This five-volume set is edited by J.A. Schwartz (Syracuse University), C.I. Contescu (Materials Methods LLC), and K. Putyera (Shiva Group) and written by a crowd of international contributors that stretches to fifteen fine-print pages.  It contains 325 specialized articles on myriad aspects of this cutting edge field.  Unfortunately, that's all this work really is -- a collection of articles. 

The individual articles themselves treat highly specific topics and are heavy with black and white figures, graphs, and tables, and they have bibliographies.  (Dekker boasts that the set contains over 21,000 literature references, as if that's the main point.)  The articles average about 10-12 pages each.  Some are overviews; others seem to report new research as if they were journal articles.  They are written for experts, not the novice.

Unlike a typical alphabetic encyclopedia, however, the sequence here is essentially random, as the articles are merely alphabetized by the first word in their titles, rather than by a key subject term.  There is no overarching thematic or pedagogical structure to the work.   It is not a resource where quick answers will be found to patron questions, and as a result most libraries will probably choose to place it in the stacks rather than in their reference collections.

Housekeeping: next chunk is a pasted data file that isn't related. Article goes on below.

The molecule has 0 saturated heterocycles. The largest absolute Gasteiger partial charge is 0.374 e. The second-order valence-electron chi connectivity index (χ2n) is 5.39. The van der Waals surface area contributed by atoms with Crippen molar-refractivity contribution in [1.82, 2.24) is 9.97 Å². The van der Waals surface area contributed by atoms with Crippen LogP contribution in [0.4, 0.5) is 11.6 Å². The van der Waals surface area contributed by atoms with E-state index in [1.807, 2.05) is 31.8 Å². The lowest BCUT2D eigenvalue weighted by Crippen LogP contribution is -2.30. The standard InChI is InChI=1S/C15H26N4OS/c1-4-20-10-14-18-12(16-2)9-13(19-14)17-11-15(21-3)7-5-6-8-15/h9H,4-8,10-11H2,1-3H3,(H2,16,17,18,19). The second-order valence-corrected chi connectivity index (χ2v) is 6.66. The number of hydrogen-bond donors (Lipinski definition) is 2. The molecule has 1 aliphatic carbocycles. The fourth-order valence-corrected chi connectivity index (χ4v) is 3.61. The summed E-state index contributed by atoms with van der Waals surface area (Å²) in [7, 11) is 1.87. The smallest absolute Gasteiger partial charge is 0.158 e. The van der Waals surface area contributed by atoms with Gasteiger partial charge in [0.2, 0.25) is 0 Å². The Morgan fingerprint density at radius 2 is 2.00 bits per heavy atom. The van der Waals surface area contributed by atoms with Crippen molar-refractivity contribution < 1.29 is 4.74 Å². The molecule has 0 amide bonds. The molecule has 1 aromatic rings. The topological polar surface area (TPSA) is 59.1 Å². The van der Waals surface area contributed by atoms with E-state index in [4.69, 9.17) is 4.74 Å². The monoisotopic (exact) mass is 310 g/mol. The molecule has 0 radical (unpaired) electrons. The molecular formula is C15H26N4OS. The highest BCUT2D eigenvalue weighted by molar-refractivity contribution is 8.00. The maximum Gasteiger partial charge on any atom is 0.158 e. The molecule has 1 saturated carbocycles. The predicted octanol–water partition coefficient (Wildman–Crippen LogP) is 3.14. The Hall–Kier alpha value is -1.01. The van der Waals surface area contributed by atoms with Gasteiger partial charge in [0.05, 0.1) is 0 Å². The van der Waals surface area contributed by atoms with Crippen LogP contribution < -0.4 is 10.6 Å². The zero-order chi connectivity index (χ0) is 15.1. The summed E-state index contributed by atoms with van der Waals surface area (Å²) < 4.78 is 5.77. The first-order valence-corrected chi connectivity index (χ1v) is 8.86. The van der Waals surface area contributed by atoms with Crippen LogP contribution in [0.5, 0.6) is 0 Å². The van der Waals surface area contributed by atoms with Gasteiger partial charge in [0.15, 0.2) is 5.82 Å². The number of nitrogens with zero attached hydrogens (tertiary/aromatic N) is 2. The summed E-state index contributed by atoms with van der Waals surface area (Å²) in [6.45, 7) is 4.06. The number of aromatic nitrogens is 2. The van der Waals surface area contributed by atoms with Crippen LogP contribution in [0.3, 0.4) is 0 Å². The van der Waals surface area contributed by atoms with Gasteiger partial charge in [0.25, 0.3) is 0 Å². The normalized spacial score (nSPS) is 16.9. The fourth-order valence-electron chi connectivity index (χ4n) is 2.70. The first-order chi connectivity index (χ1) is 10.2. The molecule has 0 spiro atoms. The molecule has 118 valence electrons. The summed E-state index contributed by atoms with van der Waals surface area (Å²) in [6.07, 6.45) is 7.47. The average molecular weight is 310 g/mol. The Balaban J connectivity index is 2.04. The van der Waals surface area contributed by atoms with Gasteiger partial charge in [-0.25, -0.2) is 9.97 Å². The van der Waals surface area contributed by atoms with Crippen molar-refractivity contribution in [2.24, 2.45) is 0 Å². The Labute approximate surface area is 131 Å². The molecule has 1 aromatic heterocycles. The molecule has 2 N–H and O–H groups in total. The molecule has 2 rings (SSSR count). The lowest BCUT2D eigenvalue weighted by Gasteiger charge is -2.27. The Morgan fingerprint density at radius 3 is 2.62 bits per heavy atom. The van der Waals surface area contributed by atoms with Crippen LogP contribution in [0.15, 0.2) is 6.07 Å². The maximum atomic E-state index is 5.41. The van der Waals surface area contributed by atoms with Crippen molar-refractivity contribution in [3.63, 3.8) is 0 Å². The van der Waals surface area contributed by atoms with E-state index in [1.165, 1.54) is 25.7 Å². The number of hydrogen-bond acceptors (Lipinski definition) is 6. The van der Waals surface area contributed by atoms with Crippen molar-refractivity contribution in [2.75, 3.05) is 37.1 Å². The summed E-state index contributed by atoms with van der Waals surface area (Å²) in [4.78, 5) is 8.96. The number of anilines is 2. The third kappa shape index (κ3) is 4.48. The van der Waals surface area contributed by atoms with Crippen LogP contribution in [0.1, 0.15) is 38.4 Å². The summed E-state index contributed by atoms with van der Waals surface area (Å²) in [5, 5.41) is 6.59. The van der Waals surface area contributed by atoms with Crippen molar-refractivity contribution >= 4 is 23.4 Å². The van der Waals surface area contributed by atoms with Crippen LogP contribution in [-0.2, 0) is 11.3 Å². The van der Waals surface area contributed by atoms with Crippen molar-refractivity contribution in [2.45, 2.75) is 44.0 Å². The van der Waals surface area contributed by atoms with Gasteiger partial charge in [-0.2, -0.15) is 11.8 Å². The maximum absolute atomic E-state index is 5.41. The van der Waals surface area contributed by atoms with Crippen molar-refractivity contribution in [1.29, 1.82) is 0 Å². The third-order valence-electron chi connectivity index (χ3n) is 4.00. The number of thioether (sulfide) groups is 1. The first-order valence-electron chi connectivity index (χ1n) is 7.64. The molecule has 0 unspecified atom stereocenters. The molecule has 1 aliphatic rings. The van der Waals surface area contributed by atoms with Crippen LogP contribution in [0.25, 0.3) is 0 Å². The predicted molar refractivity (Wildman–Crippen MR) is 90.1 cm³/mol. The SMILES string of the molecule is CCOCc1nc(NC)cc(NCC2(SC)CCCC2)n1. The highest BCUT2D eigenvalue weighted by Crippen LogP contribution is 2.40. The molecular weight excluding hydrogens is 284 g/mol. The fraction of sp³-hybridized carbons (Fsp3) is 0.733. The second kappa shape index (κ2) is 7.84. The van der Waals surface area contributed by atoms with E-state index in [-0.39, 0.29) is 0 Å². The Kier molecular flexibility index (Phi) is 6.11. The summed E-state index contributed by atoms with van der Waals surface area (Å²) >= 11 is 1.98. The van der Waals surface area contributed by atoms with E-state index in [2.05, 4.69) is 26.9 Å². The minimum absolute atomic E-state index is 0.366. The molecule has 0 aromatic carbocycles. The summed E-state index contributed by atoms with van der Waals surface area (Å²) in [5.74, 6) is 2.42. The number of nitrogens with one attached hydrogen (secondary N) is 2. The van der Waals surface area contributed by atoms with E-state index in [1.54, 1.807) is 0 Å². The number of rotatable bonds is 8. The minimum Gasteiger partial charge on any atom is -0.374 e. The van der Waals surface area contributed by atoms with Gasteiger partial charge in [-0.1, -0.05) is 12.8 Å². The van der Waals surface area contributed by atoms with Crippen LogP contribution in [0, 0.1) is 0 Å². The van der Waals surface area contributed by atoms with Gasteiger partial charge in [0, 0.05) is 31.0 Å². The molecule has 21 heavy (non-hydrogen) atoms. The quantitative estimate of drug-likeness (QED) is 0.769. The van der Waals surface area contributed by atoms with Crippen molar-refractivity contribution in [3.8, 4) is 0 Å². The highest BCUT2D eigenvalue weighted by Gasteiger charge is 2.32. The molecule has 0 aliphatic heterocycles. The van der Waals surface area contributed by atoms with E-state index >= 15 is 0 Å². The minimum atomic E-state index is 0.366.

The 34-page subject index in volume 5 is suspiciously brief for a set this size.  I conducted a spot test on its reliability:  The article starting on page 3685 is entitled "Structural and optical anisotropy in nanoporous anodic aluminum oxide" and resides in the S section, for "Structural."  Yet "aluminum oxides" in the index does not refer to this article, nor does "anisotropy".  So, presumably if I were interested in anisotropic applications of aluminum oxide, the index would be of no help to me, and neither would looking in the "A" section under these terms.  I would have to happen upon this article by accident, it seems.  I repeated this keyword test on several other articles with mixed results.  The index is indeed haphazard and unreliable as an access point.  A brief contents list is found inside the front and back covers of each volume, but it is just a list of titles and their page numbers.  A "topical contents" list that follows the full TOC in each volume does attempt to group articles by broad theme, but it is easily overlooked.  There is no author index.